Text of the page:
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Cartoning Equipment Explained: Your Guide to Packaging Machinery

Cartoning machines play a crucial role in packaging a wide range of products, from wine bottles to pet food cans to bagged candy. Join us as we delve into the world of cartoning equipment and discover its various forms and applications.

Transcript

Transcript

Welcome to Package This — your guide to packaging machinery and materials, produced by the Emerging Brands Alliance in conjunction with Packaging World and PMMI, the Association for Packaging and Processing Technologies.

Today, we explore cartoning equipment in its many forms. Some cartoning machines might take flat, die-cut sheets and form them into boxes before filling and closing them, while other models are designed to open, load and seal pre-made folded cartons.

Cartons are often secondary packages, housing a wide range of products—from wine bottles to cans of pet food to bagged candy.

Cartons are formed using a flat piece of paper stock known as a blank, usually made from paperboard or white-lined chipboard. As the blank passes through the machine, a forming head presses down, thereby creating a three-dimensional concave space for the carton loader to place product.

Two of the most prominent carton types are lock-formed cartons that are assembled through interlocking flaps with no glue, and glue-formed cartons, in which flaps are secured with an adhesive.

Carton Formers

Let’s look at four models of carton formers from Syntegon’s Kliklok brand, all of which use lock- or glue-forming style. Lock-style forming was invented by Kliklok in the 1940s and is economical, sustainable, and power- and cost-efficient. When carton sizes need to be changed, the operator can easily switch the forming head assembly without tools. These machines offer great line flexibility as some can run lock- and/or glue-formed cartons on the same machine without altering the glue system. An integrated, former-driven takeaway conveyor comes standard on the Genesis model and is an optional feature for the KF and SR models. Conveyors ensure the carton’s smooth exit from the machine, especially at high forming speeds.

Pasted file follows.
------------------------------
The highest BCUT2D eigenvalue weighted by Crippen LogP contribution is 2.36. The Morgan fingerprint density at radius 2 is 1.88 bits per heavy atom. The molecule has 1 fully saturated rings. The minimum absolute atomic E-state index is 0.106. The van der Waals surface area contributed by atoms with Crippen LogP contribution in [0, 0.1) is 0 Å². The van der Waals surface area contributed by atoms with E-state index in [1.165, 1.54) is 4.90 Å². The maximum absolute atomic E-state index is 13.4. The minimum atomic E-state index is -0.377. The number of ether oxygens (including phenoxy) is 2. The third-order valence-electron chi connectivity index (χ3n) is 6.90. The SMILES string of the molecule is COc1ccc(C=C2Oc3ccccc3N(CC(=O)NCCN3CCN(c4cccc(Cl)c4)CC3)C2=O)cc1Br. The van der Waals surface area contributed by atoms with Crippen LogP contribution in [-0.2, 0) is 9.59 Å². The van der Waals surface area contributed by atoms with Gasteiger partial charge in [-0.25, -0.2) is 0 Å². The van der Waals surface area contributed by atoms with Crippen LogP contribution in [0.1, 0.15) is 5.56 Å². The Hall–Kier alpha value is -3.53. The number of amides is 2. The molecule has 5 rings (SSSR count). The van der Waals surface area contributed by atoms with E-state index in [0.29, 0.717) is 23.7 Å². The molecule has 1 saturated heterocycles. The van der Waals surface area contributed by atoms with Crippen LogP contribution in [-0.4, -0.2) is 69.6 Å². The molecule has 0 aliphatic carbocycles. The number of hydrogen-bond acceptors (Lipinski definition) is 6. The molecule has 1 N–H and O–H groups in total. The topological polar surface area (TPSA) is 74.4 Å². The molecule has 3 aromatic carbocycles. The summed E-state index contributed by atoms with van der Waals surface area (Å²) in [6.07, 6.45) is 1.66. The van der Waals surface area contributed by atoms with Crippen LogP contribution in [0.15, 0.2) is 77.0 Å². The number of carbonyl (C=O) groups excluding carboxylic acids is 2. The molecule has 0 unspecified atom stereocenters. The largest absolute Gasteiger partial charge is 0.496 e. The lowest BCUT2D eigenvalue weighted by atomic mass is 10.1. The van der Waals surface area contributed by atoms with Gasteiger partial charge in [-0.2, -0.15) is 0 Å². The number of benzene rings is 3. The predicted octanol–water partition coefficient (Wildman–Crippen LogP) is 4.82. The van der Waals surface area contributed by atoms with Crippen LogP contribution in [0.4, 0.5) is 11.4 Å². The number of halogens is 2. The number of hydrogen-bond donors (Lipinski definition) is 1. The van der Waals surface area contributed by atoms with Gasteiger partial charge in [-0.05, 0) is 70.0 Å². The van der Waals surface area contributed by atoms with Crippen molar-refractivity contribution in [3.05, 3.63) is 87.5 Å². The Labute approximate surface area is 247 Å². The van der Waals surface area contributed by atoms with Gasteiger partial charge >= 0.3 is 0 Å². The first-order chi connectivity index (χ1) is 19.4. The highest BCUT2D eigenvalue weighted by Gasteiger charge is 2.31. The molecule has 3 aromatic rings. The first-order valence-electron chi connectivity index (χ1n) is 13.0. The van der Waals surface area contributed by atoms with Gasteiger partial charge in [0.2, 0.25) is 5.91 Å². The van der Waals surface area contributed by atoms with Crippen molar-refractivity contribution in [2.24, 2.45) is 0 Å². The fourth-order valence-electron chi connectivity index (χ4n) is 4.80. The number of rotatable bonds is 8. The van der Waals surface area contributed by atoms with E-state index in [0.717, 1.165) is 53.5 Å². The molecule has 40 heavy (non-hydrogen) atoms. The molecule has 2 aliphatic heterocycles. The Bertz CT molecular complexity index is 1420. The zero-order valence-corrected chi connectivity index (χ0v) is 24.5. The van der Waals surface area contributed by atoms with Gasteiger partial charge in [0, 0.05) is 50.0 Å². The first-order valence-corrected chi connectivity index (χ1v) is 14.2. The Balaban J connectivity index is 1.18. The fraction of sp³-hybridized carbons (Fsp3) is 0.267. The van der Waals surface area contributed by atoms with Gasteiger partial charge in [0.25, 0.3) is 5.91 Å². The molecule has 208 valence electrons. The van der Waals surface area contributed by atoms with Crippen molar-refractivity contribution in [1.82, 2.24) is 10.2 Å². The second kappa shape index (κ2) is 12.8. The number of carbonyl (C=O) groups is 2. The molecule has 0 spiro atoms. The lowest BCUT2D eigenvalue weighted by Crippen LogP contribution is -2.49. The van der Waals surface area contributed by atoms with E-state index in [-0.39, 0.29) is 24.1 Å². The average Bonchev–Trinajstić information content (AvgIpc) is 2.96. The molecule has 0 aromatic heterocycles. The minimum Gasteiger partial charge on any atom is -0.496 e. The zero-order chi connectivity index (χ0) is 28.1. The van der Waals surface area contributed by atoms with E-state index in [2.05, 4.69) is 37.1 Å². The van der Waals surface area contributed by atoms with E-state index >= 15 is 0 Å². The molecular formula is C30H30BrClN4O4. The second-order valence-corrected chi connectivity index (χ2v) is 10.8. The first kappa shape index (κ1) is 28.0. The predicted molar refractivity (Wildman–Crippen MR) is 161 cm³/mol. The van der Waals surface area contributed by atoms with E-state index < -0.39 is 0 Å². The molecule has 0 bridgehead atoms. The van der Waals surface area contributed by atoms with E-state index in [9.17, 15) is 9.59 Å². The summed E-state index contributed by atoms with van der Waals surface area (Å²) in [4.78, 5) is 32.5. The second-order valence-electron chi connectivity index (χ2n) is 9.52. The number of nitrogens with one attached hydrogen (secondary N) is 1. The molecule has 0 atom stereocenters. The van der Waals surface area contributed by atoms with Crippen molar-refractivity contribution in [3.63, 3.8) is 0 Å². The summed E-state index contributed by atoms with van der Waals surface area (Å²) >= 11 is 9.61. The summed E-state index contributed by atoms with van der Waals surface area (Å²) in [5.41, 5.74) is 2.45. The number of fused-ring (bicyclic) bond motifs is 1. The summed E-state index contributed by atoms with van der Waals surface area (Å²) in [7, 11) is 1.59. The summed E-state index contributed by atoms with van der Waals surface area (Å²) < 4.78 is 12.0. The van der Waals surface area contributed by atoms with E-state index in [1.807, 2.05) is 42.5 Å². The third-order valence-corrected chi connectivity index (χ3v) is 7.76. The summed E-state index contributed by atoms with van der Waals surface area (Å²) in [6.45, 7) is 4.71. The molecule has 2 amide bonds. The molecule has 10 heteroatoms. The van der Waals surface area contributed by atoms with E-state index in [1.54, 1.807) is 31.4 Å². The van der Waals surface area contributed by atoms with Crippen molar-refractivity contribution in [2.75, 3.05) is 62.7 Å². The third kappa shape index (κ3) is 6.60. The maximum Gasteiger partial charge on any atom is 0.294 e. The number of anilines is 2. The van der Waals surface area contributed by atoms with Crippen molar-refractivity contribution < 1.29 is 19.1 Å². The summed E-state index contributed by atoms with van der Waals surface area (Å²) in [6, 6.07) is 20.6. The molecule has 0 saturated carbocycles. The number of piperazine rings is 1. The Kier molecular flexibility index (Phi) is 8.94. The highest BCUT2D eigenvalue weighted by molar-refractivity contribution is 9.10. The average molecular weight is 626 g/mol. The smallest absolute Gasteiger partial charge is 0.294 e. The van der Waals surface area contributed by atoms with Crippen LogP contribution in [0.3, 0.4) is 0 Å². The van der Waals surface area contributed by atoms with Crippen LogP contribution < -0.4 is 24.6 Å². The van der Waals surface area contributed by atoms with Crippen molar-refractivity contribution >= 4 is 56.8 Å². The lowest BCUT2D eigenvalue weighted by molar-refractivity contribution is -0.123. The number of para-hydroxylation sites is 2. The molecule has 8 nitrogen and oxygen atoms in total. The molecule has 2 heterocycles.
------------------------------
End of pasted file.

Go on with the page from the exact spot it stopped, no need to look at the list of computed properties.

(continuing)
After the carton is created, the next step is—you guessed it—filling the carton with product, known in the industry as carton loading. There are different types of carton loaders, including end-load and top-load machines, but in general, carton loaders are grouped by how the product is loaded: either vertically or horizontally.

In this video, we see an automatic, pick-and-place carton loader from BluePrint Automation. Its machine vision system detects the exact location of the product to be picked. Then, end-of-arm tools on a Delta robot gently grab and place the product into a hinged carton. This system is designed to replace traditional collate and load machines and eliminate potential jam points on the so-called “racetrack,” or product collation infeed. Built using BPA’s standard modular frame, the cartoner features a design that reduces wiring costs and significantly minimizes the footprint on the plant floor by eliminating bulky external electrical cabinets. Shown here packing flow-wrapped bars, this carton loader can pack any product count and configuration and can accept bulk product using BPA feeding technology.

Many products can be loaded vertically, into carton styles such as straight tuck, reverse tuck, and lock-bottom boxes. Depending on the volume and variety of their runs, some brands may opt for machines that combine the functions of erecting, loading, and sealing in a single, integrated operation.